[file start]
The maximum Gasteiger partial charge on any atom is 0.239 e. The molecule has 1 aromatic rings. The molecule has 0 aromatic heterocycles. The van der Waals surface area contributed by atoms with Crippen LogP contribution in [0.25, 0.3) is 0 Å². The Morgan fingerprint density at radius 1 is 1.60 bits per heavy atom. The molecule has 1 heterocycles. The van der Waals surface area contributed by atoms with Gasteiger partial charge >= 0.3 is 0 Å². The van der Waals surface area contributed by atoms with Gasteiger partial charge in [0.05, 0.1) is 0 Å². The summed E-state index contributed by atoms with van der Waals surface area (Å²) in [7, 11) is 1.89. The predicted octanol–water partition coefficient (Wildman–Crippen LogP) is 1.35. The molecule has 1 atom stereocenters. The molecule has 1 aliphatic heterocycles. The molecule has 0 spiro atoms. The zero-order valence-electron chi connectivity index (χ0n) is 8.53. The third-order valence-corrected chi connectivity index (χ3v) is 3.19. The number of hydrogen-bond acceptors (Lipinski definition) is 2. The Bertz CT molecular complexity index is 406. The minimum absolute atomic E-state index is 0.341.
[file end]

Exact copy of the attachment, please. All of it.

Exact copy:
The maximum Gasteiger partial charge on any atom is 0.239 e. The molecule has 1 aromatic rings. The molecule has 0 aromatic heterocycles. The van der Waals surface area contributed by atoms with Crippen LogP contribution in [0.25, 0.3) is 0 Å². The Morgan fingerprint density at radius 1 is 1.60 bits per heavy atom. The molecule has 1 heterocycles. The van der Waals surface area contributed by atoms with Gasteiger partial charge >= 0.3 is 0 Å². The van der Waals surface area contributed by atoms with Gasteiger partial charge in [0.05, 0.1) is 0 Å². The summed E-state index contributed by atoms with van der Waals surface area (Å²) in [7, 11) is 1.89. The predicted octanol–water partition coefficient (Wildman–Crippen LogP) is 1.35. The molecule has 1 atom stereocenters. The molecule has 1 aliphatic heterocycles. The molecule has 0 spiro atoms. The zero-order valence-electron chi connectivity index (χ0n) is 8.53. The third-order valence-corrected chi connectivity index (χ3v) is 3.19. The number of hydrogen-bond acceptors (Lipinski definition) is 2. The Bertz CT molecular complexity index is 406. The minimum absolute atomic E-state index is 0.341.